Arslanian said that over the last couple of months, there have been “groundbreaking developments” in the field of CBDC, citing the Bank of England and the Dutch Central Bank, which both recently released reports on CBDC, as well as the proposed US digital dollar project, unveiled in May by a group helmed by former US Commodity Futures Trading Commission (CFTC) chairman Chris Giancarlo, Gattaca Horizons CEO and former CFTC chief innovation officer Daniel Gorfine, Accenture’s senior managing director David Treat, and Pure Storage CEO Charles Giancarlo.
But all eyes are now on China, Arslanian said, noting that Beijing started piloting its CBDC project in April.
“This is going to be the first G10 country that is going to experiment, a real-life pilot of a CBDC,” he said. “This is really exciting. Not only for the future of payments, not only for the future of money, but also for the future of our society.”
eKYC is key for a digital revolution
But for Venkatesh Saha, head of APAC and Middle East expansion at TransferWise, before Asia can take full advantage of the fintech revolution and become truly cashless, one challenge must be addressed, and that’s digital know-your-customer (eKYC).
“There is no point in going cashless if you still expect businesses to show up to the bank branches with a bunch of documents,” Saha said during the panel discussion. “We need to make sure that across the region there is a proper regulatory framework that allows for eKYC.”
Though a number of improvements have occurred in this regard over the last years across Southeast Asia, there is still a long way to go, he said.
Keeping payment and data security front of mind
Another issue that’s often overlooked, according to Simon Keates, head of global strategy of payment security at Thales, is the new security and fraud risks arising from these emerging payments methods.
“As we move to new payments methods, we need to make sure that security is kept front of mind,” Keates said, adding that regulators will have a key role to play here and will be responsible for setting proper rules to safeguard consumers.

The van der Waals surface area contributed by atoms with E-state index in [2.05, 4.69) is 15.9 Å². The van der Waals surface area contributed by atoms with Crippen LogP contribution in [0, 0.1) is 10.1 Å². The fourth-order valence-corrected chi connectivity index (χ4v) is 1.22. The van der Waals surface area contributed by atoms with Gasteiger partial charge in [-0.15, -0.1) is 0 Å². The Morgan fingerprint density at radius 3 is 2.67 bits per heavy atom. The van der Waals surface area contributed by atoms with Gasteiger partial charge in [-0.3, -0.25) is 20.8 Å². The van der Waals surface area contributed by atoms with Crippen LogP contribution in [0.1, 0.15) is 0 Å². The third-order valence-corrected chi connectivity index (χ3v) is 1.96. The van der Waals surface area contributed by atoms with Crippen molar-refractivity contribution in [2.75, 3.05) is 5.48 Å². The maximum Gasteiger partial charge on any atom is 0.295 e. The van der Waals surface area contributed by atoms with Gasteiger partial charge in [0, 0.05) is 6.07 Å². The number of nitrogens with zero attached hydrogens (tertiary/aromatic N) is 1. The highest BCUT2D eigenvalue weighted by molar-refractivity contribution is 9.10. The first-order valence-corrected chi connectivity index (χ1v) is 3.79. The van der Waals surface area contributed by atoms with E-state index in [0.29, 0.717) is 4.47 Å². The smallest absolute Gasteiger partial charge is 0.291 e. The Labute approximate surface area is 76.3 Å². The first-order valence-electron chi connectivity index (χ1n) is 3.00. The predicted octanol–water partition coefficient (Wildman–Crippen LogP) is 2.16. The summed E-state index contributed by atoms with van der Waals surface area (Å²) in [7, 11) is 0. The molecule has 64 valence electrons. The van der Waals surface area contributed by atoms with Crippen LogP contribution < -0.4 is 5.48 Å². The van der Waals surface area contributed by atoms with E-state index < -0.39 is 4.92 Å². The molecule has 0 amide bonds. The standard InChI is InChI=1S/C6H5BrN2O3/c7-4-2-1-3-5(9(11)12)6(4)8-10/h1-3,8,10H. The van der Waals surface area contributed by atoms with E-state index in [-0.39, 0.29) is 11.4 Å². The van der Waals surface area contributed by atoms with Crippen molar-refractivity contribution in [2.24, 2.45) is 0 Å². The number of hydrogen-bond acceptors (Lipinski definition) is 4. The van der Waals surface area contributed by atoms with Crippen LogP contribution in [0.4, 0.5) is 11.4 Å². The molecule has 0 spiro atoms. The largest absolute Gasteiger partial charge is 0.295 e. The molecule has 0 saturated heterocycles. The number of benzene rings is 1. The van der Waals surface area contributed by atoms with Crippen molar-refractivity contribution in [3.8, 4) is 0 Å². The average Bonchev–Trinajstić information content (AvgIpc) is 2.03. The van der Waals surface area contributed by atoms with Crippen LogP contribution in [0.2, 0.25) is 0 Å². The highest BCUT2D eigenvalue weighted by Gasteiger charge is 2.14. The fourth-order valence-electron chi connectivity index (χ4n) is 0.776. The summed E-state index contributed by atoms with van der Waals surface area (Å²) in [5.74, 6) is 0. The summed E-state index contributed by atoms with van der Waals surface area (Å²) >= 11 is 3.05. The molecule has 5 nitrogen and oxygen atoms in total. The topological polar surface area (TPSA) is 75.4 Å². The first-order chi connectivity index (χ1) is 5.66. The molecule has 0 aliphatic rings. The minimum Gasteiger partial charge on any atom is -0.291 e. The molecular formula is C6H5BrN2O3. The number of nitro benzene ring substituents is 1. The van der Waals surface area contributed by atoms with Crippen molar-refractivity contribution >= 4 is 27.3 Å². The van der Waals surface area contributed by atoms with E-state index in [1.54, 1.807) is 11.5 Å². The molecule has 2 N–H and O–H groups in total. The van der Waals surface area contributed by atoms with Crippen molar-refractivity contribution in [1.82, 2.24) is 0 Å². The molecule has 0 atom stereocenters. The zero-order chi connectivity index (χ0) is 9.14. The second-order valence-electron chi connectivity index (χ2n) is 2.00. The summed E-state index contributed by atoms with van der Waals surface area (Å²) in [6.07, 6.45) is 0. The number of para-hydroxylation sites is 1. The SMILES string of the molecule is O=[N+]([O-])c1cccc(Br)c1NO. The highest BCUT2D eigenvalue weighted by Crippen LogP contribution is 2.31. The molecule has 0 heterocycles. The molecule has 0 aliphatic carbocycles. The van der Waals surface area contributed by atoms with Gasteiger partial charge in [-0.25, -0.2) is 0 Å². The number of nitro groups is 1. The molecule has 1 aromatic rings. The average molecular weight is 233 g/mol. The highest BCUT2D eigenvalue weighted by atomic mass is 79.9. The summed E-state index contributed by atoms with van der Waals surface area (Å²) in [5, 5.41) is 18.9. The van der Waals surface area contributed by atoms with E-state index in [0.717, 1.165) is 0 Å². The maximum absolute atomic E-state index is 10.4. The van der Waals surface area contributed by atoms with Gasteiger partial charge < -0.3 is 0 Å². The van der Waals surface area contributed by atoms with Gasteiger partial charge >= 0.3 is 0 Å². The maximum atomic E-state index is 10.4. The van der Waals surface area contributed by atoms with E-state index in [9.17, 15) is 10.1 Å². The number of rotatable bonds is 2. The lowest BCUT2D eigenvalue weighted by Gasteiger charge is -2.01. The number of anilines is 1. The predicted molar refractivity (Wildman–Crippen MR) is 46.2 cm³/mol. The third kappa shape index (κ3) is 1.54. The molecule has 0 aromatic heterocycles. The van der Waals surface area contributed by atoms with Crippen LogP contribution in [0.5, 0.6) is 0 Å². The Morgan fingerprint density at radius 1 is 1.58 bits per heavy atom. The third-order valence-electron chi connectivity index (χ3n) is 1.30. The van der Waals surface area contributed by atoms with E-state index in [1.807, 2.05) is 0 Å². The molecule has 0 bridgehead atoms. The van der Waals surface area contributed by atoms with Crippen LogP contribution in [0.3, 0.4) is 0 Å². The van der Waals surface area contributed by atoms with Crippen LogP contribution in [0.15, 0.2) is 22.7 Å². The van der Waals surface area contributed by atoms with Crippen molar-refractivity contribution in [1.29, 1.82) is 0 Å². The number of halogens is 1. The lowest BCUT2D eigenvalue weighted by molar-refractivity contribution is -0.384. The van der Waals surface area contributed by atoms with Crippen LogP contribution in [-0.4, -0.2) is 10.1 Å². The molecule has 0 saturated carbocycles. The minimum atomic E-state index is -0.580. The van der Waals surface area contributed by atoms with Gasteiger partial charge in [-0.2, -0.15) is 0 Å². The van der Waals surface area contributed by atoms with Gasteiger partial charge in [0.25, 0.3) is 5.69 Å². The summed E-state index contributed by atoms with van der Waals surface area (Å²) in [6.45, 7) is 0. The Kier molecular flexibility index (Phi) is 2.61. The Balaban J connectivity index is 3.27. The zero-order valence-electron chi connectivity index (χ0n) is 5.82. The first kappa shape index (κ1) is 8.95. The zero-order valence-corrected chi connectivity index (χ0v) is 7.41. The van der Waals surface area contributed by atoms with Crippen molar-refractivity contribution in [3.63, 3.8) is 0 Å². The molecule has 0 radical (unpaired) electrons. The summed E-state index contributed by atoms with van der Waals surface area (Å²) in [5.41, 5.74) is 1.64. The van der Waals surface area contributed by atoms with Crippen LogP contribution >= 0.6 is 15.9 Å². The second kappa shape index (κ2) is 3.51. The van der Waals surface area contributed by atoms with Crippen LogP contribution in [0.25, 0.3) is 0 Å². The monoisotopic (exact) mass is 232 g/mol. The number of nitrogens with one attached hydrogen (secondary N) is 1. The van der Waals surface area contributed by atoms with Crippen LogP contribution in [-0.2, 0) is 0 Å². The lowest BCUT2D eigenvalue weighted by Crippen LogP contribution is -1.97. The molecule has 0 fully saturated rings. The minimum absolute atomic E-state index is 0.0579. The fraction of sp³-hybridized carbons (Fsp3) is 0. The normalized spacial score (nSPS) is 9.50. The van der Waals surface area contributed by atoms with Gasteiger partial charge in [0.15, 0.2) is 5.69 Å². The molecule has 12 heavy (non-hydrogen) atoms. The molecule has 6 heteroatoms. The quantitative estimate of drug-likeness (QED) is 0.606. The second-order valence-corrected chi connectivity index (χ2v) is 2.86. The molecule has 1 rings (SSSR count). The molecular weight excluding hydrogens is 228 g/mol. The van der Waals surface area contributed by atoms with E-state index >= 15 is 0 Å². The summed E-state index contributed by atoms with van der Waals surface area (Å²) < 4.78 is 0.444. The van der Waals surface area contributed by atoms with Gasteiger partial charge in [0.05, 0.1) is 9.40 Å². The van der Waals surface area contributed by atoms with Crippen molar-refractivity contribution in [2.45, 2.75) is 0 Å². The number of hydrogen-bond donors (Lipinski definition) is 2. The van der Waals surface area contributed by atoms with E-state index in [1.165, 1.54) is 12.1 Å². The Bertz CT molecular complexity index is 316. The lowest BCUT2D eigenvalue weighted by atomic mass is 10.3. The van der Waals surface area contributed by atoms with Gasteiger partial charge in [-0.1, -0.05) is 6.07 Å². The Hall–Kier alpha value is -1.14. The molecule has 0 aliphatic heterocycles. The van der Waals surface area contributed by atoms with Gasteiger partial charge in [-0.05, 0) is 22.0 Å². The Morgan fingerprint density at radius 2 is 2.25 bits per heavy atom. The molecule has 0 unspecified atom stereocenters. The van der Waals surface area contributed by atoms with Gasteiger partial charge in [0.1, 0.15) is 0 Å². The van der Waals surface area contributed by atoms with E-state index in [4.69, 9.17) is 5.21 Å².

“We need some regulations related to security as we move to new payments methods … We need to do this holistically across all segments, across all the digitalization journey … Whatever we’re doing, we are the focus of attack, because there is money involved.
“We need to think about the lessons we’ve learnt within the traditional payments world over the past 30 years … There’s been a lot of mistakes and there’s been a ton of fraud within credit card payments, but we’ve taken great step in mitigating those risks in terms of introducing regulations.”
Data is the critical asset to protect here, Keates said, whether we’re dealing with cryptocurrencies or traditional chip cards. And as our world moves towards greater digitalization by the day, protecting this data will become companies’ and governments’ number one priority.
“There will always be data and that will always be the focus of the attack. Not only do we need to protect the [infrastructure] for making the payments, the rails that payments rely on … The data behind the scene needs to be [protected and] encrypted as well as,” Keates concluded.
The full webinar can be viewed here